– Khanh Hua
    Commented Nov 21, 2015 at 0:17
  • 13
    @KhanhHua could you please provide a scalable solution
    – vgoklani
    Commented Apr 27, 2016 at 10:57
  • 9
    You can use Redis pub-sub and make a "publish" channel which every server you have listens to. Whenever a message is published on that channel, every server broadcasts to all of their clients. Simple as that.
    – Nepoxx
    Commented Jan 3, 2017 at 15:26
  • 8
    Per the docs, WebSocketServer has a clients property that tracks current clients for you. The docs also give an example of iterating over that collection to send a broadcast message to each client.
    – Coderer
    Commented Jul 20, 2017 at 8:40

you can use request header 'sec-websocket-key'

wss.on('connection', (ws, req) => {
  ws.id = req.headers['sec-websocket-key']; 

  • How about sec-websocket-key collision?
    – SerG
    Commented Jan 7, 2021 at 14:25
  • Wonderful! Tank you very much! Commented Sep 20, 2023 at 9:13

This code snippet in Worlize server really helped me a lot. Even though you're using ws, the code should be easily adaptable. I've selected the important parts here:

// initialization
var connections = {};
var connectionIDCounter = 0;

// when handling a new connection
connection.id = connectionIDCounter ++;
connections[connection.id] = connection;
// in your case you would rewrite these 2 lines as
ws.id = connectionIDCounter ++;
connections[ws.id] = ws;

// when a connection is closed
delete connections[connection.id];
// in your case you would rewrite this line as
delete connections[ws.id];

Now you can easily create a broadcast() and sendToConnectionId() function as shown in the linked code.

Hope that helps.

  • 2
    A for in loop will need to be used to broadcast, as opposed to a standard for loop, as there are "holes" in the (associative) array.
    – Tobiq
    Commented Aug 12, 2017 at 22:48

It depends which websocket you are using. For example, the fastest one, found here: https://github.com/websockets/ws is able to do a broadcast via this method:

var WebSocketServer = require('ws').Server,
   wss = new WebSocketServer({host:'xxxx',port:xxxx}),
   users = [];
wss.broadcast = function broadcast(data) {
wss.clients.forEach(function each(client) {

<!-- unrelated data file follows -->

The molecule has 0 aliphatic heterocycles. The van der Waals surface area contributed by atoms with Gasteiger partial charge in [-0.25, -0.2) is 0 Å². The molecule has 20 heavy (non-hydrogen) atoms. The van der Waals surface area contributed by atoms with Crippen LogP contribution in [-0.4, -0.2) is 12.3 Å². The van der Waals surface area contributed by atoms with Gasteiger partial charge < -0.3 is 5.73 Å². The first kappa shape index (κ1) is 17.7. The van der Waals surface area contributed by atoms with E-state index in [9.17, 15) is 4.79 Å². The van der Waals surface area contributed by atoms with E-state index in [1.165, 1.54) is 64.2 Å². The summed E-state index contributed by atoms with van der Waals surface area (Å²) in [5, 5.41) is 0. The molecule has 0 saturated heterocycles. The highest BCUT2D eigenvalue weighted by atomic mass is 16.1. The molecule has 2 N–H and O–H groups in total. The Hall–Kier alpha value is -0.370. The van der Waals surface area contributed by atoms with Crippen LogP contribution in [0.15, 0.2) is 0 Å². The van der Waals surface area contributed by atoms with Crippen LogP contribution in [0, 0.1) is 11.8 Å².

Then later in your code you can use wss.broadcast(message) to send to all. For sending a PM to an individual user I do the following:

(1) In my message that I send to the server I include a username (2) Then, in onMessage I save the websocket in the array with that username, then retrieve it by username later:

wss.on('connection', function(ws) {

  ws.on('message', function(message) {

      users[message.userName] = ws;

(3) To send to a particular user you can then do users[userName].send(message);

  • could you provide any link to code where you include username? Commented Feb 21, 2016 at 7:10
  • On the client, when you send a message you can create a JSON object then stringify it like so: var sendObject = {userName:"Tim",pm:true,message:"how are you?"}; ws.send(JSON.stringify(sendObject)); Also, in Einaros you can send a json payload in the headers, like so: WS.open(uri, [JSON.stringify({userName:"Tim"})]); Then you can parse it on the server using ws.upgradeReq.headers and can turn the string back into its object via JSON.parse. I have used this method to create user groups, but it can also be used to store a user array. Commented Feb 22, 2016 at 19:14
  • I have a similar issue but could not solve it, could you have a look? stackoverflow.com/questions/35535700/… Commented Feb 23, 2016 at 9:50
  • @johannesMatevosyan If you think my answer is correct could you please upvote. Thanks. I have commented on your plunk and found one spelling error that might be affecting things. Commented Feb 23, 2016 at 18:41
  • sure I will, first I need to check it tommorow. Commented Feb 23, 2016 at 18:52

I'm using fd from the ws object. It should be unique per client.

var clientID = ws._socket._handle.fd;

I get a different number when I open a new browser tab.

The first ws had 11, the next had 12.

  • 13
    I think the file descriptor, fd, could be reused if a user leaves and another user joins... Essentially they might get recycled
    – user772401
    Commented Aug 27, 2015 at 5:32
  • 1
    if use leaves you can delete it from your session, and when new one joins even with the same number there will be unpopulated key in your sessions table
    – Anton Krug
    Commented Jan 4, 2017 at 0:59
  • 1
    probably there might be problem that on disconect the _handle will be gone and you can't remove it from the table, probably you could save the handle inside the ws?
    – Anton Krug
    Commented Jan 4, 2017 at 14:35

You can check the connection object. It has built-in identification for every connected client; you can find it here: